Commentaries on Representation

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Commentaries on Representation

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The Federalist & Anti-Federalist Dialectic

Credit for the Bill of Rights goes largely to the founders who opposed the Constitution.

In an interview, Judge Andrew Oldham1Bio: Hon. Andrew Oldham explains the tremendous significance of the Anti-Federalists’ writings, not merely because they were instrumental in securing the Bill of Rights, but also in order to fully understand the Constitution’s intended meaning.

From the Article:2Wall Street Journal: The Founders Who Opposed the Constitution July 3, 2019

“We understand what the document itself meant in 1787,” Judge Oldham says, through the “dialectic” between the Federalists and the Anti-Federalists.  Many arguments in the Federalist Papers—in which Hamilton, Madison and John Jay made their case for the Constitution—were rebuttals to Anti-Federalists who published first after the Constitutional Convention. “They’re talking to each other,” Judge Oldham says. Reading them against each other “shows you what people thought the document was doing.”

A striking example of this dialectic can be found in the very creation and then destruction of Article the first of the Bill of Rights.  The Anti-Federalists were so vehement in their concerns about the Constitution’s failure to specify a minimum House size that the Federalists attempted to overcome their arguments in Federalist 55 through 58.  The Federalists’ arguments were so unconvincing, however, that Madison felt compelled to propose an amendment to address the Anti-Federalists’ concern. Because his initial proposal was wholly inadequate relative to what had been demanded by many of the states, it was made far more robust as a result of numerous debates in the Congress, between the Federalists and the Anti-Federalists.  And then, in the waning hours of the first Congress, that robust solution was effectively neutered in such a way as to make it more satisfactory to some of the Federalists.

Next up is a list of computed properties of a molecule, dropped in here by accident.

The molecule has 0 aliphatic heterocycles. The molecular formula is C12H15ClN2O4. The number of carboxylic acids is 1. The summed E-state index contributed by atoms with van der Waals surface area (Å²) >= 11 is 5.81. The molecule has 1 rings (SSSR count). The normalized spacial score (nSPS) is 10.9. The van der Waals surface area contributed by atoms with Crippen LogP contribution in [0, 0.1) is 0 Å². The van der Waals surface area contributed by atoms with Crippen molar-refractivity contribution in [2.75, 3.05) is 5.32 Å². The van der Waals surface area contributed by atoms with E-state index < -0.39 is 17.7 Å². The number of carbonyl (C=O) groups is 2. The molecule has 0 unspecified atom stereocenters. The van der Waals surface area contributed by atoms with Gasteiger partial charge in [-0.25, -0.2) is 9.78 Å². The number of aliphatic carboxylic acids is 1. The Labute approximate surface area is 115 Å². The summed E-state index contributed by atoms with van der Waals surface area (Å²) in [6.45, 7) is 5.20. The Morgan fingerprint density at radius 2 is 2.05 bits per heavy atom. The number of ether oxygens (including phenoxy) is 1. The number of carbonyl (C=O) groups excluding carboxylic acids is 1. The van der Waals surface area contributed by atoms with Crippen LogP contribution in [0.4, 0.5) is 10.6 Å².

As an aside, Judge Oldham gave an interesting little lecture titled “Behind the Masks”3The Anti-Federalists: Behind the Masks about the various Anti-Federalist and Federalist writers and their pseudonyms.

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Massive electoral districts also corrupt the Senate.


Because the Congressional senatorial races are statewide, the average senate district contains over 6.6 million people, which is nearly nine times that of the average House congressional district! It is therefore not surprising that Senators have a much greater need than Representatives to raise vast sums of money from PACs, corporations, and other Special Interest groups.

In 2020, there were 33 senatorial races (because only one-third of the 100 Senators are up for re-election every two years). During the 2019–2020 timeframe, over $2.1 billion dollars was raised for those senatorial races [source]. This was even more than the total raised for all 435 House races! And bear in mind that this two-year total (2019 – 2020) represents only the final two years of a Senator’s six-year term – so presumably even more was raised by the incumbents during their term.

It is therefore not surprising that of the 31 incumbents seeking reelection, 26 were successful (84%), despite the fact that there were 206 challengers for all 31 of those races. [source]. Unfortunately, unlike the congressional districts, these statewide districts cannot be downsized to reduce their need for campaign donations. However, that doesn’t mean there isn’t a way to eliminate this problem.

As it turns out, the need for Senatorial candidates to raise so much money was created when the 17th Amendment was ratified in 1913. The 17th Amendment requires that the Senators be popularly elected rather than be appointed by their states’ legislatures (as was required by the Constitution). Therefore, regardless of whatever benefits that the 17th amendment is thought to have, repealing it would be the most effective way to eliminate the need for 33 senatorial candidates to personally raise over $2 billion every two years.

Though the popular election of Senators was originally expected to be beneficial to the citizenry, the evidence indicates that the Senators are effectively being selected by the powerful Special Interests rather than being truly elected by the people.


17th Amendment pro & con:
Why we have, and should keep, the 17th Amendment
Repeal the Seventeenth Amendment

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